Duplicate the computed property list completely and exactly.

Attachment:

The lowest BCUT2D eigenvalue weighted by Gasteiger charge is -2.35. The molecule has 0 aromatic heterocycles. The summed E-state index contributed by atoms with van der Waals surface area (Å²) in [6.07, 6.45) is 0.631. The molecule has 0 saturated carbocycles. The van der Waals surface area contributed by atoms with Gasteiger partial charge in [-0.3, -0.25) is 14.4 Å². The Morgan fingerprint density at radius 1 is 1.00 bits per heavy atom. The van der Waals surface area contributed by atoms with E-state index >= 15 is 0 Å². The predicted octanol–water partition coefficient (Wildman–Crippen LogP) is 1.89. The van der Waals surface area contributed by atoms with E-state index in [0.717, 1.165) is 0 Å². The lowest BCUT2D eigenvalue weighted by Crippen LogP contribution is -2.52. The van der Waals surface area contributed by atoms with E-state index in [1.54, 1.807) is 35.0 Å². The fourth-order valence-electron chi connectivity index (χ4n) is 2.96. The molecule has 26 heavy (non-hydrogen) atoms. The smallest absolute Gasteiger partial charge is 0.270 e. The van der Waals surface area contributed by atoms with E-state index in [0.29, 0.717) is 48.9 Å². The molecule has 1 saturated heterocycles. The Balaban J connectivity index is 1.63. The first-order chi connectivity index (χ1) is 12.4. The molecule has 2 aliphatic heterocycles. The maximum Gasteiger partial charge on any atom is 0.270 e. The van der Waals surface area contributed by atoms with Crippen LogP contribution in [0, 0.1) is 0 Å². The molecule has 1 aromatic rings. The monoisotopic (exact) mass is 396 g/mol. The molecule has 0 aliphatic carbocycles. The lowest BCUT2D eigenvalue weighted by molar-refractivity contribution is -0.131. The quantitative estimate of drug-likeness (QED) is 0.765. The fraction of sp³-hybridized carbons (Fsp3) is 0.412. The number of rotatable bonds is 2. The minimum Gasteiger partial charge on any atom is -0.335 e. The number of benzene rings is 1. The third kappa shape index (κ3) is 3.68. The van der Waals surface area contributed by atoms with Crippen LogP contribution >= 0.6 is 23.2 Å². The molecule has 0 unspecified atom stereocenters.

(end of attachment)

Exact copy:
The lowest BCUT2D eigenvalue weighted by Gasteiger charge is -2.35. The molecule has 0 aromatic heterocycles. The summed E-state index contributed by atoms with van der Waals surface area (Å²) in [6.07, 6.45) is 0.631. The molecule has 0 saturated carbocycles. The van der Waals surface area contributed by atoms with Gasteiger partial charge in [-0.3, -0.25) is 14.4 Å². The Morgan fingerprint density at radius 1 is 1.00 bits per heavy atom. The van der Waals surface area contributed by atoms with E-state index >= 15 is 0 Å². The predicted octanol–water partition coefficient (Wildman–Crippen LogP) is 1.89. The van der Waals surface area contributed by atoms with E-state index in [0.717, 1.165) is 0 Å². The lowest BCUT2D eigenvalue weighted by Crippen LogP contribution is -2.52. The van der Waals surface area contributed by atoms with E-state index in [1.54, 1.807) is 35.0 Å². The fourth-order valence-electron chi connectivity index (χ4n) is 2.96. The molecule has 26 heavy (non-hydrogen) atoms. The smallest absolute Gasteiger partial charge is 0.270 e. The van der Waals surface area contributed by atoms with E-state index in [0.29, 0.717) is 48.9 Å². The molecule has 1 saturated heterocycles. The Balaban J connectivity index is 1.63. The first-order chi connectivity index (χ1) is 12.4. The molecule has 2 aliphatic heterocycles. The maximum Gasteiger partial charge on any atom is 0.270 e. The van der Waals surface area contributed by atoms with Crippen LogP contribution in [0, 0.1) is 0 Å². The molecule has 1 aromatic rings. The monoisotopic (exact) mass is 396 g/mol. The molecule has 0 aliphatic carbocycles. The lowest BCUT2D eigenvalue weighted by molar-refractivity contribution is -0.131. The quantitative estimate of drug-likeness (QED) is 0.765. The fraction of sp³-hybridized carbons (Fsp3) is 0.412. The number of rotatable bonds is 2. The minimum Gasteiger partial charge on any atom is -0.335 e. The number of benzene rings is 1. The third kappa shape index (κ3) is 3.68. The van der Waals surface area contributed by atoms with Crippen LogP contribution >= 0.6 is 23.2 Å². The molecule has 0 unspecified atom stereocenters.